Did you know that for a first-time offense, driving while under the influence in Texas can land you a $2,000 fine and up to 180 in jail, among other consequences? Simply put, we know that being charged with driving under the influence of alcohol can be a daunting experience.
However, it’s important to understand the differences between these two charges so you know what to expect in terms of penalties and consequences if convicted. After all, what exactly is the difference when it comes to DWI vs. DUI in Texas?
In this comprehensive guide, we’ll break down the major differences between DWI and DUI in Texas, from their definitions to possible punishments, so that you are better informed about your rights and court proceedings. Then, we’ll walk you through the steps of finding a DUI attorney.
What’s the Legal Drinking Age in Texas?
Before diving into DWI vs. DUI in Texas, it’s important to know what the legal drinking age is. The legal drinking age in Texas is 21 years old. This means that you must be at least 21 years of age to:
- Consume alcohol
People under 21 can still go out to restaurants and bars. However, they’re not allowed to drink any alcoholic beverages even if a legal guardian agrees. Additionally, any individuals providing alcohol to those under the legal drinking age can face fines and even jail time.
What’s important to know is that consuming alcohol while operating a motor vehicle is illegal regardless of how old you are. Whether you’re 20 or 80, this can land you in some legal trouble. However, there are special laws about driving while under the influence as a minor, too.
What Is a DWI in Texas?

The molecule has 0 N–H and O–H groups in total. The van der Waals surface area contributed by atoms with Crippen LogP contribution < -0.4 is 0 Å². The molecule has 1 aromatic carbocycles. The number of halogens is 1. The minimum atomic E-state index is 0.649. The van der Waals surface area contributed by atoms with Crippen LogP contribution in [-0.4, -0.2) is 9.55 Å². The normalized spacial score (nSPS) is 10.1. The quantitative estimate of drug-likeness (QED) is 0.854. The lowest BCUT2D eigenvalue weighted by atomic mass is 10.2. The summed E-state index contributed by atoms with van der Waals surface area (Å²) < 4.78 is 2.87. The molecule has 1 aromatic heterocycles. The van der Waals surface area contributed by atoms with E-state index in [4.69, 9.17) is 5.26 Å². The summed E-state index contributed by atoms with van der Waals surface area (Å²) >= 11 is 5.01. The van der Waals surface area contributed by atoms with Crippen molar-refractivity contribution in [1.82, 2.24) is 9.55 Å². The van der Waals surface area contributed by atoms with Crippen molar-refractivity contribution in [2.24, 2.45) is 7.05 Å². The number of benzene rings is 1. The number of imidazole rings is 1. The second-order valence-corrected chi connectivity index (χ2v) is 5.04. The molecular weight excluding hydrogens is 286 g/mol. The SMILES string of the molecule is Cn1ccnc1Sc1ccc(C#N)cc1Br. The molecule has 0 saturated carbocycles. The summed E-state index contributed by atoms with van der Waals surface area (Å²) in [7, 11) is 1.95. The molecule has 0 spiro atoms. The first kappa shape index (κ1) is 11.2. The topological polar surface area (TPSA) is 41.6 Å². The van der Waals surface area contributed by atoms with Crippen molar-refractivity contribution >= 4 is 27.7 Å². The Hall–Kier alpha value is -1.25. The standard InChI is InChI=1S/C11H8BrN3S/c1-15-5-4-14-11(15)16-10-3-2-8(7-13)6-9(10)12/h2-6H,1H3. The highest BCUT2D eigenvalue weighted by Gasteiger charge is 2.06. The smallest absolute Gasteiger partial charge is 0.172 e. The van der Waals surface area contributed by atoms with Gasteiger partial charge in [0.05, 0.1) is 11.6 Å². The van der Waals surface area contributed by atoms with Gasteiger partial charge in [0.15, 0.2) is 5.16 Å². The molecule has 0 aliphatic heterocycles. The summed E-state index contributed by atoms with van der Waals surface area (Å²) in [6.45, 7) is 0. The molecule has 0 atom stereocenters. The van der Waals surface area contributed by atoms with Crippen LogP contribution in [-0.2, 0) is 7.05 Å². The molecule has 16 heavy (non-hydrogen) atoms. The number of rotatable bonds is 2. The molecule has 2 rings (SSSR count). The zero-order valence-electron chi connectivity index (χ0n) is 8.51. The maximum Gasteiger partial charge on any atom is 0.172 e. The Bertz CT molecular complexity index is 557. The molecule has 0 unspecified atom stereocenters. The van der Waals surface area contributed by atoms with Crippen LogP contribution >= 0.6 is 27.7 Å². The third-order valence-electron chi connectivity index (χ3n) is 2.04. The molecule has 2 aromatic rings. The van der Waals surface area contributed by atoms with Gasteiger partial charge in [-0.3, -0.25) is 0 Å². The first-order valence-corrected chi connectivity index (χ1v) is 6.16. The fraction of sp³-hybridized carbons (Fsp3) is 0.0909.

DWI stands for “driving while intoxicated.” A DWI in Texas is a serious offense. Simply being under the influence of alcohol or drugs while publicly operating any kind of vehicle, vessel, or even something as simple as water skis can get you into legal trouble. In Texas, a DWI is a Class B misdemeanor.
In Texas, a Class B misdemeanor isn’t as severe as a felony charge. However, if you’re charged with a DWI and convicted, you could receive up to 180 days in a county jail or pay a fine of up to $2,000.
What qualifies as a DWI? If your body has a higher than .08 percent concentration of alcohol (or any other drug) then you’re considered intoxicated under Texas DWI laws. Even if your blood alcohol level is less than .08 percent, you might still receive a citation if your mental or physical faculties are impaired enough to affect your ability to drive.
DWI offenders face both criminal penalties and administrative bills. While this might not seem like a big deal, it can greatly affect your job, family life, and financial situation. That’s why it’s so important to be aware of DWI laws and always make responsible decisions when getting behind the wheel.
What Is a DUI in Texas?
DUI stands for “driving under the influence.” Under Texas law, anyone under 21 years old found with any amount of alcohol in their system while driving can be cited for DUI.
Even if the minor is below the legal limit or hasn’t lost the normal use of their mental facilities, they can still be arrested and face consequences, ranging from fines and driver’s license suspensions to having their case mishandled which could cause life-long repercussions.
Likewise, it’s illegal to operate a motor vehicle on a public road while under the influence of drugs or alcohol. This means that a DUI in Texas is a charge that can potentially have serious long-term consequences.
What’s most important to know is that, according to Texas laws, a DUI is classified as a Class C misdemeanor. While the maximum fine for a first offense can only be up to $500, any subsequent DUI offenses can result in significant jail time. So, DUIs aren’t as severe as DWIs, but you still need to take them seriously.
Additionally, those convicted of DUI usually must also perform community service, attend alcohol awareness classes, and may even face probation. Furthermore, the Texas Department of Public Safety often issues an automatic suspension of your driver’s license if you’re a minor charged with a DUI.